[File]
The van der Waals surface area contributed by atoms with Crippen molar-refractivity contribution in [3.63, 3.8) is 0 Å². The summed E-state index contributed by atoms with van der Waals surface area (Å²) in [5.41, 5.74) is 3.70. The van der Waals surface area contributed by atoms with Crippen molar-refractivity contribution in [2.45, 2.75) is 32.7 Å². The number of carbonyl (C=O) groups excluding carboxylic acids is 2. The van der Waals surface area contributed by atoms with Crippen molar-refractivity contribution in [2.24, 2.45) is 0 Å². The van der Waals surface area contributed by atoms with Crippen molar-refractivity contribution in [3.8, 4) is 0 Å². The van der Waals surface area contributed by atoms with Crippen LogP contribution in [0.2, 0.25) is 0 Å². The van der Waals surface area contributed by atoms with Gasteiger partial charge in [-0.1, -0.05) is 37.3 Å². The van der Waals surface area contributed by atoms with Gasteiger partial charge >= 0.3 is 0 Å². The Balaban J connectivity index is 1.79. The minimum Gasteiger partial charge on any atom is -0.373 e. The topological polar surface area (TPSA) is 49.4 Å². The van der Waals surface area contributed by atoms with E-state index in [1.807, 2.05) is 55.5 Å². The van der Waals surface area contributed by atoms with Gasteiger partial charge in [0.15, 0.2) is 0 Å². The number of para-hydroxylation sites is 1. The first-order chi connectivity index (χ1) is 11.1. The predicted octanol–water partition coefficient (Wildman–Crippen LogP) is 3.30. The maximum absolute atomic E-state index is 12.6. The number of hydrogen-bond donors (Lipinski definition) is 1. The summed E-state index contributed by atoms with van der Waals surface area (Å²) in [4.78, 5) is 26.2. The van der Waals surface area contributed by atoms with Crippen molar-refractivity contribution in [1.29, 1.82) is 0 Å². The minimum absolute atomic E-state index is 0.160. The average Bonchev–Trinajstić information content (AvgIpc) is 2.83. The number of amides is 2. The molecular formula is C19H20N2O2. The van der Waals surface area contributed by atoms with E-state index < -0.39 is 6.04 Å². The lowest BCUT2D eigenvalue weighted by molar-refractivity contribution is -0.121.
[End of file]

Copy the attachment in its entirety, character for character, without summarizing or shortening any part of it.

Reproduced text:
The van der Waals surface area contributed by atoms with Crippen molar-refractivity contribution in [3.63, 3.8) is 0 Å². The summed E-state index contributed by atoms with van der Waals surface area (Å²) in [5.41, 5.74) is 3.70. The van der Waals surface area contributed by atoms with Crippen molar-refractivity contribution in [2.45, 2.75) is 32.7 Å². The number of carbonyl (C=O) groups excluding carboxylic acids is 2. The van der Waals surface area contributed by atoms with Crippen molar-refractivity contribution in [2.24, 2.45) is 0 Å². The van der Waals surface area contributed by atoms with Crippen molar-refractivity contribution in [3.8, 4) is 0 Å². The van der Waals surface area contributed by atoms with Crippen LogP contribution in [0.2, 0.25) is 0 Å². The van der Waals surface area contributed by atoms with Gasteiger partial charge in [-0.1, -0.05) is 37.3 Å². The van der Waals surface area contributed by atoms with Gasteiger partial charge >= 0.3 is 0 Å². The Balaban J connectivity index is 1.79. The minimum Gasteiger partial charge on any atom is -0.373 e. The topological polar surface area (TPSA) is 49.4 Å². The van der Waals surface area contributed by atoms with E-state index in [1.807, 2.05) is 55.5 Å². The van der Waals surface area contributed by atoms with Gasteiger partial charge in [0.15, 0.2) is 0 Å². The number of para-hydroxylation sites is 1. The first-order chi connectivity index (χ1) is 11.1. The predicted octanol–water partition coefficient (Wildman–Crippen LogP) is 3.30. The maximum absolute atomic E-state index is 12.6. The number of hydrogen-bond donors (Lipinski definition) is 1. The summed E-state index contributed by atoms with van der Waals surface area (Å²) in [4.78, 5) is 26.2. The van der Waals surface area contributed by atoms with Crippen molar-refractivity contribution in [1.29, 1.82) is 0 Å². The minimum absolute atomic E-state index is 0.160. The average Bonchev–Trinajstić information content (AvgIpc) is 2.83. The number of amides is 2. The molecular formula is C19H20N2O2. The van der Waals surface area contributed by atoms with E-state index < -0.39 is 6.04 Å². The lowest BCUT2D eigenvalue weighted by molar-refractivity contribution is -0.121.